Interestingly, Jesus chose 12 young men who, at the time, had no real relationship with God. They resided within the fringe of religiosity. They were Jews, yes, but not born-again believers in Jesus Christ. That didn’t happen until after Jesus’ death and resurrection. Until that time, they were disciples (“learners”) and friends of the man they hoped was the Messiah, the one who would redeem them from Roman rule.
Does that surprise you: that Jesus chose unsaved, Jewish-born men to be his closest followers? That was his intention, honestly. He was sent by God to purposely “seek and save the lost” (Luke 19:10). Seek in Greek (zēteō) means “to search for, to crave.” Jesus intentionally searched out and craved relationships with those who were unregenerate, with those who were the antithesis of himself: sinless, pure, and holy.
The reason I bring this up is that many believers today have unsaved friends in their circle of relationships, and they may feel guilty (or even ashamed) that they do. After all, some believers think that Christians should keep the unsaved at a distance, citing 1 Corinthians 15:33 as justification. Yet, we, of all people, should, like Jesus, be seeking out the unsaved, craving their friendship (though not their influence), with the intention of being ambassadors for the Almighty, out of obedience to fulfilling the Great Commission of “making disciples,” and with the hope of bringing these unsaved friends to the Light, to receive the free gift of grace through faith.
I have unsaved friends and acquaintances. And I believe, based on Jesus’ example with his disciples, that that’s a good thing. From my own experience, here are a few ways (which are not exhaustive) to express our love to our unsaved friends. These can also apply to unsaved family members, co-workers, neighbors—anyone in your relationship sphere who doesn’t know Jesus as Savior and Lord.
1. Value Them
This should go without saying, but in fact, in our culture today, which is so fraught with polarization around issues, sometimes we believers can tend to—perhaps unknowingly and unintentionally—“devalue” those who hold opposite principles than us. We can tend to think less of them, dismiss them, and even pass judgment on them out of self-righteousness and false piety.
But every person, whether we agree with them politically, morally, religiously, or ethically, has value for the simple fact that they are created by God and bear his image. Even in their sinful state, they still carry his imprint. They bear the common-grace markings of him through the expression of emotions, intellect, and creativity.
So, first off, value each unsaved friend as a God-created, God-imprinted person. Look past their opinions, beliefs, and leanings. Look at them through the lens of Creation, based on Genesis 1:27: “So God created mankind in his image, in the image of God he created them; male and female he created them” (emphasis added).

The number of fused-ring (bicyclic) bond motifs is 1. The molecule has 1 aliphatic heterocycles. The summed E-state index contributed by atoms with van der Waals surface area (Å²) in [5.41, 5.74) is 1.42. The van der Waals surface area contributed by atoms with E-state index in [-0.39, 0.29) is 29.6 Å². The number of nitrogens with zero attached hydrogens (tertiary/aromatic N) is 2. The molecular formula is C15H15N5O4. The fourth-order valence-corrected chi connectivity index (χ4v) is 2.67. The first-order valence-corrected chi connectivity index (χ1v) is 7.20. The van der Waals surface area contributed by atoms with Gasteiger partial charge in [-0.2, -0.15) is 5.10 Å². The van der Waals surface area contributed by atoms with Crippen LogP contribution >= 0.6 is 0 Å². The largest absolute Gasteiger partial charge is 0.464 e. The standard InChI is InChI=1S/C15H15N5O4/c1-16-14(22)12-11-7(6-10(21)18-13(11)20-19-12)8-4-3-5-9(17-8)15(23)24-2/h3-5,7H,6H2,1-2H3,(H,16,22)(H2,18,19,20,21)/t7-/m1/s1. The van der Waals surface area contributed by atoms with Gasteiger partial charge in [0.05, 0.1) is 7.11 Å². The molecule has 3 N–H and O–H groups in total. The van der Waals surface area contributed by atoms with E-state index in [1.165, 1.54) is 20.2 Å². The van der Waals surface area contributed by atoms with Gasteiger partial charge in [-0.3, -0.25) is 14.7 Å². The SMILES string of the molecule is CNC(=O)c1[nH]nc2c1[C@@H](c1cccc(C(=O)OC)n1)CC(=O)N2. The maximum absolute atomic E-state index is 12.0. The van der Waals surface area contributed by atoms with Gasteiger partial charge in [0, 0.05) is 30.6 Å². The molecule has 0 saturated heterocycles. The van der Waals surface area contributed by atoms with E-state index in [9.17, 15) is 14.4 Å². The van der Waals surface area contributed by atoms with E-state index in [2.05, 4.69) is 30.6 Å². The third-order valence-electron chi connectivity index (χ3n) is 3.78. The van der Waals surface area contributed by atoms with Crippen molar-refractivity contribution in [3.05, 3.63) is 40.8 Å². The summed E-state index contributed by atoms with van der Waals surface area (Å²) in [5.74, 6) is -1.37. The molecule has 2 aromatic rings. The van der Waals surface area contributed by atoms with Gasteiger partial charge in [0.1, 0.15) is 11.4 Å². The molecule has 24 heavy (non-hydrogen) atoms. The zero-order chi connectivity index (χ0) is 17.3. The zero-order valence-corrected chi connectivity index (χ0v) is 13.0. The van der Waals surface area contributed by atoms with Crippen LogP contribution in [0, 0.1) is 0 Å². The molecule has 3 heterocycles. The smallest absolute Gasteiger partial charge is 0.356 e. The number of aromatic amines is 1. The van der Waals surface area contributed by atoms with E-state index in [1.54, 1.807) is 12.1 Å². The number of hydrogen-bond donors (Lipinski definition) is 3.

2. Accept Them
Accept them where they’re at. The unsaved are going to act as, well, unsaved. Their souls, minds, and hearts are unregenerated. They will think, believe, and act out of their sin-nature. They will speak profanely, they will drink (often to excess), they will be promiscuous, and they will slander and hate. They will act foolishly, irrationally, and sinfully.
Given this, we’re not to condemn them. Frankly, we should expect them act unbecomingly in their depravity. It should not shock us nor surprise us. After all, we once did, too, before we surrendered our lives to Jesus as Savior and to the Holy Spirit as Sanctifier (Titus 3:3).
Therefore, God says we have no business passing judgment on our worldly-minded, worldly-living, unsaved friends, based on 1 Corinthians 5:12: “What business is it of mine to judge those outside the church? Are you not to judge those inside?”
However, we aren’t to condone their behavior, either. We graciously accept them as a person without condoning their sinful choices. But when asked, we gently and respectfully tell them we don’t agree or approve of their behavior (1 Peter 3:16), and we use the opportunity to share how we are compelled, because of what Jesus did for us, to now live under the guidance of God’s ways.
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3. Listen to Them
Oftentimes we think the best way to show love is to talk—even if it’s about God—when in actuality, it’s to listen. That old idiom, “God gave us one mouth and two ears,” rings true in this case. When people feel listened to—really listened to—they feel respected, valued, and cared about.